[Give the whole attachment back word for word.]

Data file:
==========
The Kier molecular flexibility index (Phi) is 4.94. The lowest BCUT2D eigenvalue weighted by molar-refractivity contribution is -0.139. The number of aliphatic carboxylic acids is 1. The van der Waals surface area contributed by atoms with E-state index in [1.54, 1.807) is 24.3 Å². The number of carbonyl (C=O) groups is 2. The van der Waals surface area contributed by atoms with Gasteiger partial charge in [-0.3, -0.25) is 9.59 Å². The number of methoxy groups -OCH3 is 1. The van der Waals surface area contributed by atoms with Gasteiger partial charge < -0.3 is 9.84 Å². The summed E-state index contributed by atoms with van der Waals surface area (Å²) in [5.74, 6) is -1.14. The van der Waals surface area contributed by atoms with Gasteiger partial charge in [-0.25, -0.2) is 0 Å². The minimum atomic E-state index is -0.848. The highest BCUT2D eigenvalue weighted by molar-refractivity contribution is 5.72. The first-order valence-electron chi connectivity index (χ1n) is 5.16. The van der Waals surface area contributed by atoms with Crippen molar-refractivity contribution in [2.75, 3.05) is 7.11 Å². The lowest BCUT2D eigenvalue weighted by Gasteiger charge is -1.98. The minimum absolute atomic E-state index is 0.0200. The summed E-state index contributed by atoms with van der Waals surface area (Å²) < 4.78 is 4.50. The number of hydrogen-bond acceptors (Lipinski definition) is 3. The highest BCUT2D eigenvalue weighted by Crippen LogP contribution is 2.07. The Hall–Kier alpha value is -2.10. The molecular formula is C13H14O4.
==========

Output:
The Kier molecular flexibility index (Phi) is 4.94. The lowest BCUT2D eigenvalue weighted by molar-refractivity contribution is -0.139. The number of aliphatic carboxylic acids is 1. The van der Waals surface area contributed by atoms with E-state index in [1.54, 1.807) is 24.3 Å². The number of carbonyl (C=O) groups is 2. The van der Waals surface area contributed by atoms with Gasteiger partial charge in [-0.3, -0.25) is 9.59 Å². The number of methoxy groups -OCH3 is 1. The van der Waals surface area contributed by atoms with Gasteiger partial charge < -0.3 is 9.84 Å². The summed E-state index contributed by atoms with van der Waals surface area (Å²) in [5.74, 6) is -1.14. The van der Waals surface area contributed by atoms with Gasteiger partial charge in [-0.25, -0.2) is 0 Å². The minimum atomic E-state index is -0.848. The highest BCUT2D eigenvalue weighted by molar-refractivity contribution is 5.72. The first-order valence-electron chi connectivity index (χ1n) is 5.16. The van der Waals surface area contributed by atoms with Crippen molar-refractivity contribution in [2.75, 3.05) is 7.11 Å². The lowest BCUT2D eigenvalue weighted by Gasteiger charge is -1.98. The minimum absolute atomic E-state index is 0.0200. The summed E-state index contributed by atoms with van der Waals surface area (Å²) < 4.78 is 4.50. The number of hydrogen-bond acceptors (Lipinski definition) is 3. The highest BCUT2D eigenvalue weighted by Crippen LogP contribution is 2.07. The Hall–Kier alpha value is -2.10. The molecular formula is C13H14O4.